Nurturing the future leaders of the Australian restaurant industry

Posted by Daniel Palmer on 2nd July 2009

Australia’s finest young chefs and waiters last week completed a tour of Victoria’s leading food and wine regions in preparation for judging of the Electrolux Appetite for Excellence competition.

The competition, co-founded by celebrated restaurateurs Luke Mangan and Lucy Allon, is now in its fifth year and rewards the leading young performers in Australia’s competitive restaurant industry. The competition was set-up to nurture young talent toward becoming the next Neil Perry, Guy Grossi or, even, Luke Mangan.

Skills shortage

Too often some of the brightest stars leave the hospitality industry before they have even made their mark as the demands of long and unorthodox hours take their toll. The sector has consequently been blighted by high turnover levels and a skills shortage – with highly qualified chefs and waiters often in short supply.

The sugar-coated view of what it is like to be a chef exhibited on popular TV shows has drawn many in but often they neglect to mention the hard work required to get to the top. Adding to this is that many of the young waiters in the industry often don’t view waiting as a long-term career choice. As such, it is hoped the Young Chef and Waiter of the Year awards will encourage potential leaders to make the necessary commitment to go from burgeoning talent to recognised star.

From paddock to plate

Last week’s tour saw the state and territory winners visit some of Victoria’s leading seafood, pork, dairy, meat, horticulture and viticulture producers to strengthen their understanding of the journey from paddock to plate*.

Selecting the finest produce is something Mangan is clearly passionate about – a chef is, after all, only as good as their ingredients. The invaluable time spent with the producers not only provided an insight into what it takes to produce the highest quality food but also intimate knowledge of how to select the finest ingredients and creative new ideas for using them.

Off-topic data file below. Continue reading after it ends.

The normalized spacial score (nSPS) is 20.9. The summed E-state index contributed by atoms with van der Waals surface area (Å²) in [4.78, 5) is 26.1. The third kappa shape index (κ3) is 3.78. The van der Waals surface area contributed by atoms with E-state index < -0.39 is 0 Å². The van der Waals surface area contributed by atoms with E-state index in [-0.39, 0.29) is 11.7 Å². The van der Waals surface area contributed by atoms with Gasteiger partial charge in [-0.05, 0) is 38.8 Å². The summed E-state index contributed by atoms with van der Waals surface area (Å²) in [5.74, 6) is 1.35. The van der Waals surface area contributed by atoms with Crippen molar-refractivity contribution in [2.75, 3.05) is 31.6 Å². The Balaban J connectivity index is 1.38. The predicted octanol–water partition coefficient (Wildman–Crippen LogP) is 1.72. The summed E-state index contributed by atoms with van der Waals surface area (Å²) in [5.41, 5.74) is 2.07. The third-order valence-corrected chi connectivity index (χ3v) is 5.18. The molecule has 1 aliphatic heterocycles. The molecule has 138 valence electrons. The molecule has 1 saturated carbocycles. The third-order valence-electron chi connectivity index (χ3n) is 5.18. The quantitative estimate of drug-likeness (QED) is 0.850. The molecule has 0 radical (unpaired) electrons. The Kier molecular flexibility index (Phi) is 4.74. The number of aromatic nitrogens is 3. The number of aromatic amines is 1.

Young Waiter of the Year - Tarago River Cheese

After deriving inspiration from the producers, the week culminated in a celebratory dinner at TarraWarra Estate on Thursday night. Industry leaders and members of the media were treated to a night of sampling some of Victoria’s finest produce cooked by Australia’s best young chefs and served by the nation’s leading young waiters (right).

Dairy Australia, one of the supporters of the event, said the week presented a great opportunity to educate the next generation of chefs and waiters.

“By taking the best young chefs and waiters directly to the dairy industry’s producers, we’re educating them about the quality of Australian dairy products,” Managing Director Mike Ginnivan said. “It’s important for the culinary industry to connect what they’re cooking (to where it comes from) – it’s about that connection from paddock to plate.”

Judgment day

The finalists for Young Chef of the Year and Young Waiter of the Year returned to Sydney on the weekend for judging on Monday. The chefs competed in a mystery box cook-off judged by some of the most highly regarded names in the Australian restaurant industry including Tetsuya Wakuda and Peter Doyle. The waiters, meanwhile, faced a series of tests on customer service skills, and food and wine knowledge.

The national winners will be announced on August 10, with the victors to represent Australia in the prestigious San Pellegrino Cooking Cup in Venice. The Young Restaurateur of the Year – a new category added this year – will also be announced on August 10. Details about all of the finalists can be found at: www.youngchef.com.au/.

* The tour was made possible with the assistance of Australian Pork Limited, Dairy Australia, Fisheries Research & Development Corporation (FRDC), Grape & Wine Research and Development Corporation, Horticulture Australia Limited, Meat & Livestock Australia, and the Rural Industries Research & Development Corporation.